A group of 10 conservative groups are lobbying the White House to make sure President Trump rejects a proposal to place tariffs on solar panel imports. “If trade restrictions are imposed, the cost of solar products in the United States could double, endangering tens of thousands of good-paying domestic jobs within the solar industry,” the conservative groups said in a letter sent to the president Thursday night. The tariffs “would amount to nothing more than a crony capitalist giveaway to failing foreign-owned companies,” the letter said. “They would be paid for by crippling an otherwise growing domestic solar industry (one whose preferential federal tax treatment has been correspondingly phasing down) and higher prices for energy consumers.”
Starting as a niche energy industry less than a decade ago, the U.S. solar sector has grown to about 40 manufacturing plants, over 9,000 installation companies and 260,000 employees, according to the Solar Energy Industries Assn., the industry’s major trade group in Washington. Last year, utility-scale solar stations produced 37% of new electrical generating capacity in the U.S., more than any other source of electricity, according to the Energy Information Administration, an Energy Department data group. The number of rooftop solar installations increased almost 20%. Solar firms added 14.7 gigawatts of new U.S. generating capacity in 2016, about the same amount as 15 big coal-fired generating stations. Only China added more.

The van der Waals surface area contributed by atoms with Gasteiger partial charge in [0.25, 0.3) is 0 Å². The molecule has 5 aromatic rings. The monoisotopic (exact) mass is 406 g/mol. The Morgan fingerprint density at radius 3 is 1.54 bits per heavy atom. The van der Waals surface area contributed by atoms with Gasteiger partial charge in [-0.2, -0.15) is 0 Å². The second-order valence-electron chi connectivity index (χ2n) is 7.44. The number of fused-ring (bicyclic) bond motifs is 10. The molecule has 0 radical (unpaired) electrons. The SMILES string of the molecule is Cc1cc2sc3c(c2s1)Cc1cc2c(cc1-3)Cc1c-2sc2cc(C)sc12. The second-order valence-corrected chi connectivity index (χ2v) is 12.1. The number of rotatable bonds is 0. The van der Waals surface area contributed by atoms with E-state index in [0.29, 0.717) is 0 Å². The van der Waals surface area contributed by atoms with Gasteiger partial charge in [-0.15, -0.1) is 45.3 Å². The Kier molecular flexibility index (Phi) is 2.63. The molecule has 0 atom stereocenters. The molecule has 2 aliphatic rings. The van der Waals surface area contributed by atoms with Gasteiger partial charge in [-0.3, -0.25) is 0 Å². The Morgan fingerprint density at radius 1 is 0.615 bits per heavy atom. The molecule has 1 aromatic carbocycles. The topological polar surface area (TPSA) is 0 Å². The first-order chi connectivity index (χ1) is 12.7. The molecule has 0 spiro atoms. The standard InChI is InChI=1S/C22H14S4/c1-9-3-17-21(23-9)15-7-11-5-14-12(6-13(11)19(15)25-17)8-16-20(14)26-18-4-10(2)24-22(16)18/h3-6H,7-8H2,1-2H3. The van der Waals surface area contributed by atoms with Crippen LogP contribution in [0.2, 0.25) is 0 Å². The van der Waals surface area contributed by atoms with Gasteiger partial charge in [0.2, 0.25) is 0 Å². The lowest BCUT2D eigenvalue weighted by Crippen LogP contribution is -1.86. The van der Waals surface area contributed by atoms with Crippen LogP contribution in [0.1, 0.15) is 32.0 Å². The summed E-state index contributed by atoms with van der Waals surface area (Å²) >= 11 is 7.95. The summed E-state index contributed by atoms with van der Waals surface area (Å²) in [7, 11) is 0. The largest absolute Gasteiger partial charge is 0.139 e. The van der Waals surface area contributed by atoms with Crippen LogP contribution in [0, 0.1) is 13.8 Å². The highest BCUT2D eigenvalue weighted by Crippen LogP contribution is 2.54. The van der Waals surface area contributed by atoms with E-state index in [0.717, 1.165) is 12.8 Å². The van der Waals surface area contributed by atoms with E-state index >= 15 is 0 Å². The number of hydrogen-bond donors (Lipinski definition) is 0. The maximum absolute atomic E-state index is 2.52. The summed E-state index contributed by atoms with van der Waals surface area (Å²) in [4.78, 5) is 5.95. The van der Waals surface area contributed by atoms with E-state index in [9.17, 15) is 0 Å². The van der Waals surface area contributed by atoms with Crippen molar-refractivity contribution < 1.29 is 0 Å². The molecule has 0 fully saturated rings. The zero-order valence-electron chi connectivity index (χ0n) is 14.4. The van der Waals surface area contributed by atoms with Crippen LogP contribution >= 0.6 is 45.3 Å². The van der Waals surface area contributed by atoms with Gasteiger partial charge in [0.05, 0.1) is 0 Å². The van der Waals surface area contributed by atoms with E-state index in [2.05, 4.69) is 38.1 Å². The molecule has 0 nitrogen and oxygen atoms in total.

The International Trade Commission in September ruled in favor of two financially troubled U.S. solar-panel makers—Suniva and Solar World—that claim they’ve been injured by imports. This week the ITC will issue its “remedy recommendations” for President Trump, but nothing in the law says it must recommend tariffs on the most basic components of solar power. Suniva and Solar World want a 25-cent per-watt tariff on imported photovoltaic cells and a 32-cent per watt tariff on modules. Suniva also wants a floor price on all imported solar products, and Solar World wants import quotas on top of which the tariff would spike. The companies claim import protection will drive demand for U.S.-made panels and create jobs. Not likely. The future of U.S. solar is in installation and innovation, not making basic components. Growing solar jobs—now at 260,000—in the U.S. depends on demand for solar power, which in turn depends on the price competitiveness of electricity produced from the sun.